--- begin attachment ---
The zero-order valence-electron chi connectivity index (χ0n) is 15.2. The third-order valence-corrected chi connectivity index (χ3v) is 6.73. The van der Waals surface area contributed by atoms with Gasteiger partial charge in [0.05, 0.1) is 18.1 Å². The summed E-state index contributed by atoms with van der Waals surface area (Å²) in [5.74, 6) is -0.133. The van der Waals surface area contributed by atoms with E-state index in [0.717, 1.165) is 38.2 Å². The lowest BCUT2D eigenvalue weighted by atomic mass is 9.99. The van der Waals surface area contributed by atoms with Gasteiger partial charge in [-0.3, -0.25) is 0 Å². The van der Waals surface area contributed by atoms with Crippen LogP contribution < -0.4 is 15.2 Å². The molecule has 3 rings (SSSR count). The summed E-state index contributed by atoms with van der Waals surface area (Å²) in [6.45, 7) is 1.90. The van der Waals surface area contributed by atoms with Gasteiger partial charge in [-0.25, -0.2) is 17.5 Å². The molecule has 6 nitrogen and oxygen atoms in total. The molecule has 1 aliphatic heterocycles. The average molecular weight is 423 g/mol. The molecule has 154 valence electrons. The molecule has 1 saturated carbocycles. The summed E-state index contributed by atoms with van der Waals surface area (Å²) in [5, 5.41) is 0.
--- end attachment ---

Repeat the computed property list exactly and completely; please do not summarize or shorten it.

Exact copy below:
The zero-order valence-electron chi connectivity index (χ0n) is 15.2. The third-order valence-corrected chi connectivity index (χ3v) is 6.73. The van der Waals surface area contributed by atoms with Gasteiger partial charge in [0.05, 0.1) is 18.1 Å². The summed E-state index contributed by atoms with van der Waals surface area (Å²) in [5.74, 6) is -0.133. The van der Waals surface area contributed by atoms with E-state index in [0.717, 1.165) is 38.2 Å². The lowest BCUT2D eigenvalue weighted by atomic mass is 9.99. The van der Waals surface area contributed by atoms with Gasteiger partial charge in [-0.3, -0.25) is 0 Å². The van der Waals surface area contributed by atoms with Crippen LogP contribution < -0.4 is 15.2 Å². The molecule has 3 rings (SSSR count). The summed E-state index contributed by atoms with van der Waals surface area (Å²) in [6.45, 7) is 1.90. The van der Waals surface area contributed by atoms with Gasteiger partial charge in [-0.25, -0.2) is 17.5 Å². The molecule has 6 nitrogen and oxygen atoms in total. The molecule has 1 aliphatic heterocycles. The average molecular weight is 423 g/mol. The molecule has 154 valence electrons. The molecule has 1 saturated carbocycles. The summed E-state index contributed by atoms with van der Waals surface area (Å²) in [5, 5.41) is 0.